Finally, remember that NSA is necessarily a supremely secretive agency. If you think its bid for more authority is candid, you are dismally naive — and you certainly should not vote.

 

Links

Eric Holder, He Who Must Go, knows no shame. What an amazing, brazen jerk and prize ass this guy is.

“…a partisan opinion foisted on the public as truth….” Horrors! Impossible! No reporter would do that, and no editor would allow it!

Astronomers looked into deep space, and… “The results contradict what scientists thought they knew about dark matter.” Of course. This always happens when, in an attempt to bolster your prestige with the public, you paper over your ignorance with nonsense slogans.

Do you remember Kentucky Fried Hillary? Well, now it’s Good Ol’ Boy Barry. Cripes…what transparently cynical fakes these naifs are when they try to pass themselves off as populists. They insult the intelligence of their audiences.

Bobby Jindal for president in 2016. When the brilliant Louisiana governor is better known, he will be appreciated.

What do you do about crime? Let’s talk about high levels of urban violent crime, not the infrequent hi-jinx of some farm kids trying to tip over cows. How do you make a big US city a lot safer? Can it even be done?

The UN is once again catering to greedy, censorious dictators. “…if successful, these new regulatory proposals would upend the Internet’s flourishing regime.” Inform yourself.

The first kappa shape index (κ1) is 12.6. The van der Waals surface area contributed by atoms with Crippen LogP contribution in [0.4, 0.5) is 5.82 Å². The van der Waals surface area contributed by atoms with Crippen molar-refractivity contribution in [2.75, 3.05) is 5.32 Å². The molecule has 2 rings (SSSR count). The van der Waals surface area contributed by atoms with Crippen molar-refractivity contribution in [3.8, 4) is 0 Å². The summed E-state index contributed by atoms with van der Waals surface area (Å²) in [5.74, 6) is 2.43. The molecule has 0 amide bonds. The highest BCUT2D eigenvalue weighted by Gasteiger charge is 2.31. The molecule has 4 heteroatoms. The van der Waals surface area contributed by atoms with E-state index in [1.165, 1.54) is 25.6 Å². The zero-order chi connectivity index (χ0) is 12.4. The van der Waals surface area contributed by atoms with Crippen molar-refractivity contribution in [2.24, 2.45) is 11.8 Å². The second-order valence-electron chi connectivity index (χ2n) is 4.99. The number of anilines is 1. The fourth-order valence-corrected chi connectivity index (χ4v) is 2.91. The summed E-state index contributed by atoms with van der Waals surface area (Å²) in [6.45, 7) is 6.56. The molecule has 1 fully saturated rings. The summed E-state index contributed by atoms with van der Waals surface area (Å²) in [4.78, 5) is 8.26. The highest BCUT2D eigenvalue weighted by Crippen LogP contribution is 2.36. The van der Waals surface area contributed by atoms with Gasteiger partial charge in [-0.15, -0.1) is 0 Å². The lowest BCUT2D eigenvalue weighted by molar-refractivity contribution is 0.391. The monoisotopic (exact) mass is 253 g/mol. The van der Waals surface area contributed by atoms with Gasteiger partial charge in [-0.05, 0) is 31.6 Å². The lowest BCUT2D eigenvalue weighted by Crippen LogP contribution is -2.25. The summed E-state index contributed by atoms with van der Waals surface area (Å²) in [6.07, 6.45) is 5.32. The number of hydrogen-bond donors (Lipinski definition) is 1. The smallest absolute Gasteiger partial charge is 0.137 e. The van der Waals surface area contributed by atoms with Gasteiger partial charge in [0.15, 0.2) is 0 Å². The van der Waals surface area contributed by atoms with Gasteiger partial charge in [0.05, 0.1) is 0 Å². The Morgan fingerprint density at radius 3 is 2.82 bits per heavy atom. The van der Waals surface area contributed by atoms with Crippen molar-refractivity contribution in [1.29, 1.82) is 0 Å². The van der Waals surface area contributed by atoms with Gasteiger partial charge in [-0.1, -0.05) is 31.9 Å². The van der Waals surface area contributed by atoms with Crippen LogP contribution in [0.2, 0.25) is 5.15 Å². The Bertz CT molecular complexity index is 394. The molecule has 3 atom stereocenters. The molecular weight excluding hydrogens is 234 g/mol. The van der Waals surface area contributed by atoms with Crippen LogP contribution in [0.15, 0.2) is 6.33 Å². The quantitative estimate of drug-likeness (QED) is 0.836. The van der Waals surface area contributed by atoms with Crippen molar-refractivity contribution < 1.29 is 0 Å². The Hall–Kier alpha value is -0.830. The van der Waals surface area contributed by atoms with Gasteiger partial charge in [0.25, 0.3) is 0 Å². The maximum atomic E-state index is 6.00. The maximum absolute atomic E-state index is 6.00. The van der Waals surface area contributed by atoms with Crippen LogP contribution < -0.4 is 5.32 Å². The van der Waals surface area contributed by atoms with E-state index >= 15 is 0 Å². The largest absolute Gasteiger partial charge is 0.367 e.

Attention, Obamaniacs: fasten your seatbelts and keep your arms and legs inside the car. It’s going to get rough.

There are a lot of silly preoccupations in the world, and some of them are so silly they are dangerous. Others, like collecting waffles, are negative only in that they cost money that could be better spent on just about anything else. Here’s an example of the latter class of time- and money-wasters. All right, go to it, Trekkies!

Andrew Breitbart in context.

“…affirmative action degrades the intellectual climate of the university….” To some folks, that’s vicious bigotry. To others, it’s a demonstrable fact. Read and decide.

Cops, and citizens with cameras filming them: this will have to be sorted out, and the sooner the better. It’s a bigger issue than even the ACLU thinks (here’s a bit of progress). The police can do their jobs even if the world is watching, and if the world is watching, the citizenry will feel and be a lot safer.

Hope? And…change? What hope for the country, and why does change have to mean even more impossible promises and deeper debt? — Hopeandchange….disgusting! The slogan is a fraud; it mocks the aspirations of decent people….

On Syria: “The only form of protection for a minority in the Muslim world is to either seize power or form a coalition with the ruling party. Such coalitions are inherently fragile because tribal instincts of race and religion always end up overriding agreements.” Additional commentary explains the contention.

“With Andrew Breitbart’s death this week, one of the most persistent falsehoods has resurfaced….” Take a look, and remember what actually happened.

State laws requiring voters to prove their eligibility to vote are not racist. Not racist at all — but the nonsense-babble linked here claims it is. Why include it? It’s a reminder that repetition proves nothing, and that irrational arguments can superficially resemble common sense. Read it and wonder.